Tracy K. Smith On The Politics Of Poetry
Talking with U.S. Poet Laureate, Tracy K. Smith
Tracy K. Smith invited her brother-in-law, who held a hulking double bass, up to the stage. At their annual Spring Benefit at the New York Botanical Garden, the Poetry Society of America honored Smith, our current U.S. Poet Laureate and winner of many prizes (including the Pulitzer). To celebrate, Smith read from her new collection of poems, Wade in the Water, with some family assistance: a two-piece jazz band. “Every least leaf / Shivers in the sun,” she read, bassline thrumming behind her, “while we sit, bothered, / Late, captive to this thing commanding / Wait for this man. Wait for him.” I spoke with Smith after the dinner, about her current work as Poet Laureate, her latest book, poetry’s role in the world today.
Your role as U.S. Poet Laureate is an apolitical one, yet you hold it at a time where everything feels intensely political. How do you negotiate it?
I think about it in terms of what possibilities language affords us: for thinking differently, more deeply and complexly; [for] admitting to more vulnerabilities than we are encouraged to in the fast-paced, highly adrenalized, combative stream that we live in. Issues are polarizing and you fall into a camp, [but] poetry doesn’t allow that to happen. You're being pushed towards new ways of hearing and seeing. It's exciting for me to celebrate the different things that language allows us to hear and ask and wish. You can do that everywhere, you can do that with anyone.
Your latest book, Wade in the Water, also feels very timely. It's very much about America: making explicit reference to some of the most iconic and formative moments in American history from the Civil War to the literal Declaration of Independence. What were you thinking about when you were bringing these poems together? How do you think this book speaks to this particular American moment?
I was trying to listen toward history, to see what it might have of value to say to right now. We are really still in the middle of a knot that in some ways we thought had been unraveled a generation ago. I'm thinking mostly about race, but I think that sense of fear and apprehension that sits between people doesn't stop at race. I love that a lot of the book, while it's digging into the sense of the political, is also thinking through the vocabulary of love and compassion. Writing the poems made me feel kind of excited and hopeful.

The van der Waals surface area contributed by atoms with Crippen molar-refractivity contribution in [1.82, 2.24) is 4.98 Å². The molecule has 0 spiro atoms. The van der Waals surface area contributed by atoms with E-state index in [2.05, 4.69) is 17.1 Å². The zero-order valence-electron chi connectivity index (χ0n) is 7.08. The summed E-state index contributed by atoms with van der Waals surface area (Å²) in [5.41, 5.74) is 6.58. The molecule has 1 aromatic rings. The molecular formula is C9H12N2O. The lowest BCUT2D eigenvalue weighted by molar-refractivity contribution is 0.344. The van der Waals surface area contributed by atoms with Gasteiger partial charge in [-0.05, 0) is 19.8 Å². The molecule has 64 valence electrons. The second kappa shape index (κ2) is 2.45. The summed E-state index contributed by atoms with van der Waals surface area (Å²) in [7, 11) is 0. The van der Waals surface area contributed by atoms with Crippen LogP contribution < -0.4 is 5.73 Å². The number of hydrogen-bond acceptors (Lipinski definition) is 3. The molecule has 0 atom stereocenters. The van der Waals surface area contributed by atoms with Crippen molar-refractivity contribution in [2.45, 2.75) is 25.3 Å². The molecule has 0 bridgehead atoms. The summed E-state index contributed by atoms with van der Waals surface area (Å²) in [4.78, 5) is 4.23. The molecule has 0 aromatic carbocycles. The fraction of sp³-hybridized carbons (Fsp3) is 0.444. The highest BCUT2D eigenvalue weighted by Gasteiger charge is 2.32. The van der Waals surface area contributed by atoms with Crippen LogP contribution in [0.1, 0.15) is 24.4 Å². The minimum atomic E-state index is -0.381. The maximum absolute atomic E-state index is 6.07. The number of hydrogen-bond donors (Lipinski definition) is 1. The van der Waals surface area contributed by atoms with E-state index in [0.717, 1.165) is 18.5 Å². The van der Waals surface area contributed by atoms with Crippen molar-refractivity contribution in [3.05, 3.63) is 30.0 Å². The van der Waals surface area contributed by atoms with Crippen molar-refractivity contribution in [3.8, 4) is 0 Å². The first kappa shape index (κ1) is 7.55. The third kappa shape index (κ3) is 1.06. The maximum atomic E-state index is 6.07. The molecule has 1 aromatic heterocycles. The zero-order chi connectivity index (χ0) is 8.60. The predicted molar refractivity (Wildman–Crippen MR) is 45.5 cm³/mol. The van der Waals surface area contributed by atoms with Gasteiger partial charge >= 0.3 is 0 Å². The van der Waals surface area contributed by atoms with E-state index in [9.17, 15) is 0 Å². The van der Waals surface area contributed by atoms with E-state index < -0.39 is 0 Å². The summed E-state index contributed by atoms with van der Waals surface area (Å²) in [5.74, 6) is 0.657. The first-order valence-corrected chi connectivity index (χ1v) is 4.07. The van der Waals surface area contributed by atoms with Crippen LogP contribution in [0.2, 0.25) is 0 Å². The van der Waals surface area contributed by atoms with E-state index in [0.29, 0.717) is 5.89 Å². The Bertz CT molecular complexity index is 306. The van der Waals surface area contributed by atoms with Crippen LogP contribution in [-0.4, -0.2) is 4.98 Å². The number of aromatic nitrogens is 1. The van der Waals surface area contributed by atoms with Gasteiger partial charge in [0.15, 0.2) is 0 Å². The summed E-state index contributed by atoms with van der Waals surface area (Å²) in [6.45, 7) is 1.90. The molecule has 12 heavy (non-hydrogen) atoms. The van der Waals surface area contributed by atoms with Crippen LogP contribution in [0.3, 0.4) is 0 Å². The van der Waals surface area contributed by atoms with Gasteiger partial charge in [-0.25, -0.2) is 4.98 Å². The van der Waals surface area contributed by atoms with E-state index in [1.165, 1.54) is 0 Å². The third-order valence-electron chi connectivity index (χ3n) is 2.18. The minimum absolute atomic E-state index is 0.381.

Tell me about the incredible travel you've been doing as Poet Laureate. That’s your official project?
We have a name for it now: it's called “Every America.” I’m going to rural communities. I've done three trips that the library has organized, then I've been invited to a lot of small, rural communities over the last year.
These are audiences that don’t often have a living, published writer in their midst. Even if these places aren't necessarily new to you, the experience of being in them on official poetry business must be. Has the experience changed your relationship to writing at all?
I’ve taken this as an opportunity to celebrate the work of other contemporary American poets, and it's reinvigorated my relationship with a lot of the poems that I've been sharing. Going into different communities and talking about poems that I've lived with for some time, and asking what they cause listeners to think of, what associations come to mind—it's changed the poems for me. I see how they are useful in other vocabularies, in other life circumstances, in other geographies. That's really exciting.
I just did an event in Wyoming that wasn't part of the official project but it was a really beautiful visit to a small community. I did a workshop and the next day one of the participants said, "Okay, I’ve never had a lot of confidence with reading poetry, but now I get it.” You just kind of send it through your filter and see what you respond to, see what it activates and speaks to. I love that idea, that my filter is different from your filter. There are things that are going to resonate with me that might resonate with you but in a completely different way.
Do you think this experience—getting to know how people all across the country respond to poetry—will change how you yourself write?
I'm sure this experience will bring other questions to me. I don't think about the end result. Eventually, if I’m doing a good job, maybe it will have a public life. I know I’d like to write about this experience. I have a feeling it might be in the form of prose: essays about my experiences visiting people's homes, driving through the beautiful landscapes. I don't know what that will look like. But I’ve never thought about audience. [I write] the way I think.
How has the Poetry Society of America impacted your work or life?
Oh gosh, when I was a student here—and even just a citizen of New York—going to the events sponsored by the PSA, I realized, “Oh there's an ocean of contemporary poetry, and it's possible to remain immersed within it.” The PSA makes that easy to do.
Poetry-in-Motion is inspiring, instructive. It’s this huge public service. Even without realizing it, it's repairing so much of what, in our day-to-day lives and the environment we live in, is kind of eroding. Poetry allows you to stop, to think, to struggle a little bit with another voice, with another perspective, to say “There’s something here worth listening for.” It allows you to say, “God, there's something in the periphery that could be more central to me if I allow it to be.” We need that. Even just being here at the Botanic Gardens, among beautiful, exuberant life. We're supposed to be here. Poetry is another version of that—the real.